Situational Ethics

As Jew Don Boney has moved upward in public life, have his values changed to meet his needs rather than those of his constituents?

The night before the December 1995 runoff election for the District D position on Houston City Council, Jew Don Boney was on the verge of finally winning elected office.

The race against opponent Saundra Chase Gray was close, however, and only hours before ballots were cast, Boney --who had lost several previous political campaigns -- probably should have been courting voters in Montrose, Sunnyside, the Third Ward and the other neighborhoods in the district.

Instead, the candidate was in Denver Harbor, a predominantly Hispanic neighborhood on the eastside, trolling for campaign contributions among the friends and associates of Ben Reyes, whose long political career, including eight terms on City Council, would end later that month. Until then, the opportunistic instincts that had earned Reyes a reputation as ethically challenged were working on one last inside play: a piece of the $150 million contract to build a hotel next to the George R. Brown Convention Center.

Toward that end, Reyes introduced Boney to Carlos Montero, a Latin American businessman representing an investment outfit called the Cayman Group. A week before, Montero had allegedly paid Reyes $50,000 in cash to secure the Cayman Group's interest in the hotel development project being proposed by Wayne Duddlesten. Reyes had reportedly assured Montero that with the right number of cash incentives, he could convince a majority of councilmembers to vote for Duddlesten's proposal. Reyes introduced Boney to Montero as someone who, should he be elected to City Council, could be a key vote on the hotel deal.

Boney did, in fact, beat Gray to replace the term-limited Al Calloway as District D councilman. To some, it was an upset: At the time, Boney was a staunch antiestablishmentarian, an outsider whose chief constituency was the city's poor, particularly those African-Americans who were rarely heard over the clamor of Houston's capitalist vigor. An ordained minister and peace activist, Boney was committed to various leftist causes. His manner was characterized by a militant severity that did not invite false alliances.

The long-awaited affirmation by voters seemed to humble Boney, who attributed his victory to "the vision of new politics" promised by his campaign. He thanked God, his family and his supporters, and vowed to be "the conscience at City Hall."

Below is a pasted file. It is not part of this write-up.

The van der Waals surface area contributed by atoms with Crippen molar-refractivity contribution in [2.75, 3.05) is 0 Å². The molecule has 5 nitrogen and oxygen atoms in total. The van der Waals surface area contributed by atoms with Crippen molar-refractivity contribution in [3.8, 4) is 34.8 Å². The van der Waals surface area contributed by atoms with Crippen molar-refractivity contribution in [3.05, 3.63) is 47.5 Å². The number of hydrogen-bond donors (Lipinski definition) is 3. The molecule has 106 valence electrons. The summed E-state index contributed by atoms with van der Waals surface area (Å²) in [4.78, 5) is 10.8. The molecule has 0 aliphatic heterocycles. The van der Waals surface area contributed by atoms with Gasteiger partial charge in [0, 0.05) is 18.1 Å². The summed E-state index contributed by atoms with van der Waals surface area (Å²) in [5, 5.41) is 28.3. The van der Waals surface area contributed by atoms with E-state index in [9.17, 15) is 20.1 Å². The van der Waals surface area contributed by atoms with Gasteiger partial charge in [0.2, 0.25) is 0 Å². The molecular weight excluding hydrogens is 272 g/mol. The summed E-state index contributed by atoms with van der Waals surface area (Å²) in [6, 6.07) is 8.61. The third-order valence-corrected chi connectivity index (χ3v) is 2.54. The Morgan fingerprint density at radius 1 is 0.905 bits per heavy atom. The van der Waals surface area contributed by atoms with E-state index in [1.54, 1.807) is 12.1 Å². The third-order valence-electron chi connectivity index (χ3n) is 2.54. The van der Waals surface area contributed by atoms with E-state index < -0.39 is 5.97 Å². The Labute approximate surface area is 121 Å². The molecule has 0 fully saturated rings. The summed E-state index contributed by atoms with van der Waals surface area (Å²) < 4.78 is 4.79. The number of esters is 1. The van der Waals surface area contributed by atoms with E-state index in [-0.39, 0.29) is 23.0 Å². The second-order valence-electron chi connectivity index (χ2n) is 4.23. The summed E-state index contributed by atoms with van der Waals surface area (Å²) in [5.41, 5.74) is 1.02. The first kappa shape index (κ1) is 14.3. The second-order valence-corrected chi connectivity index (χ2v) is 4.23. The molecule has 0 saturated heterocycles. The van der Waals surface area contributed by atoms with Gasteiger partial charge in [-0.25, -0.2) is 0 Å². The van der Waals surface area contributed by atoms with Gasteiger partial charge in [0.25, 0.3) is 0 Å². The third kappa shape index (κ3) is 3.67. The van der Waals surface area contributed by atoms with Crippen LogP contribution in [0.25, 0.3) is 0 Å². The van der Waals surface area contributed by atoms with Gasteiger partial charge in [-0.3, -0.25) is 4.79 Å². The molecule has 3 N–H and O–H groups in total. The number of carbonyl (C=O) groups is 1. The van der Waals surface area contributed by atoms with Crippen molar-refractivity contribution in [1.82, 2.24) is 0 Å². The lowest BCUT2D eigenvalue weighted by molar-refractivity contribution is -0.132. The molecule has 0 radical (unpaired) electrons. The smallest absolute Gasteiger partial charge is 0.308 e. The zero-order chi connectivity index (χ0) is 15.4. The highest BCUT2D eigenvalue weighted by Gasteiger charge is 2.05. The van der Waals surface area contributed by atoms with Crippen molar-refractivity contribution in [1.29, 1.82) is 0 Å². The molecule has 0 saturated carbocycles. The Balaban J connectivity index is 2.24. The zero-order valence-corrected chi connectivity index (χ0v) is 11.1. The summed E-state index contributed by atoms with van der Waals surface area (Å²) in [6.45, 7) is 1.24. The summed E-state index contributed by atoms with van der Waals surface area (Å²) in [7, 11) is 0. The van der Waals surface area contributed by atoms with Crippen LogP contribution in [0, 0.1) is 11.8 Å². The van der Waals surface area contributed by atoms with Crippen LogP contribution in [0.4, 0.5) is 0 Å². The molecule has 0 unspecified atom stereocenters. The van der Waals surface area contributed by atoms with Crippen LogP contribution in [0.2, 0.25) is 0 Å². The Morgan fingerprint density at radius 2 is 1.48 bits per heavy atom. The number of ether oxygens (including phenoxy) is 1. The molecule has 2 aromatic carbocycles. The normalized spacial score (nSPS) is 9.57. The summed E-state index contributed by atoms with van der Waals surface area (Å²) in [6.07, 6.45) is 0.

Meanwhile, as contents of a surveillance tape would ultimately reveal, Reyes had arranged another meeting with Montero, apparently to discuss how Boney might be persuaded to vote for the Duddlesten hotel proposal.

"I'm going to tell him, 'Look, [we've] got to have your help,' " Reyes told Montero. " 'I'm going to give $1,000, so you can buy a suit, some clothes -- not for the campaign. No, this is ... to take care of yourself.' It'll make him feel good."

"Good idea," Montero replied.
On December 21, 1995, less than two weeks before he would be sworn into office, Boney met Reyes for breakfast. According to an affidavit filed in federal court by an FBI special agent, the councilman-elect accepted from Reyes an envelope that contained $5,000 in cash. Also present at the meeting was Carlos Montero, who, as it turned out, is not a Latin American businessman with the Cayman Group but an undercover FBI operative whose real name is Julio Molineiro.

Molineiro was a central figure in Operation Parallax, an FBI sting operation that led to the indictment of six City Hall insiders: Ben Reyes, councilmembers John Castillo and Michael Yarbrough, former councilman John Peavy, former port commissioner Betti Maldonado and lobbyist Ross Allyn.

The trial of the so-called Hotel Six is currently under way in U.S. District Court. All are accused of bribery and conspiracy in an attempt to secure the convention-center hotel contract for Duddlesten and the fictitious Cayman Group. If convicted, they could get jail terms ranging from 15 to 50 years and fines ranging from $500,000 to $1.5 million.

No such burden weighs heavy on the mind of Jew Don Boney. Now in his second term as the District D representative, Boney was never indicted for his alleged involvement in the bribery scandal. Last year, he vehemently denied that Reyes even offered him the money, though he did acknowledge having "some discussions" with Montero and another undercover FBI agent who participated in the covert operation.

"If there was anything to prove that I took any money from anybody," Boney told the Press, "I certainly would have been indicted."

However, audio tapes made by a federal undercover agent have Reyes claiming to have given Boney the $5,000. Investigatory sources say Boney walked away with the money. But the case against the councilman was never pursued because, as one source put it, "he didn't come back to the table" -- meaning that, unlike those indicted, Boney never incriminated himself in a way that prosecutors felt would hold up in court. And, of course, Boney's campaign-finance reports do not show a $5,000 cash contribution, which would be illegal under state law.

"We were going back to these people to confirm that they got [the money] on tape, because we knew we were going to be faced with just Ben saying he gave it to them," says one source, suggesting that Reyes's credibility with a jury might be weak. "Jew Don is pretty slick. We didn't get back to him to confirm it, so we just let it go. Jew Don got $5,000 and never reported it -- oh yeah."

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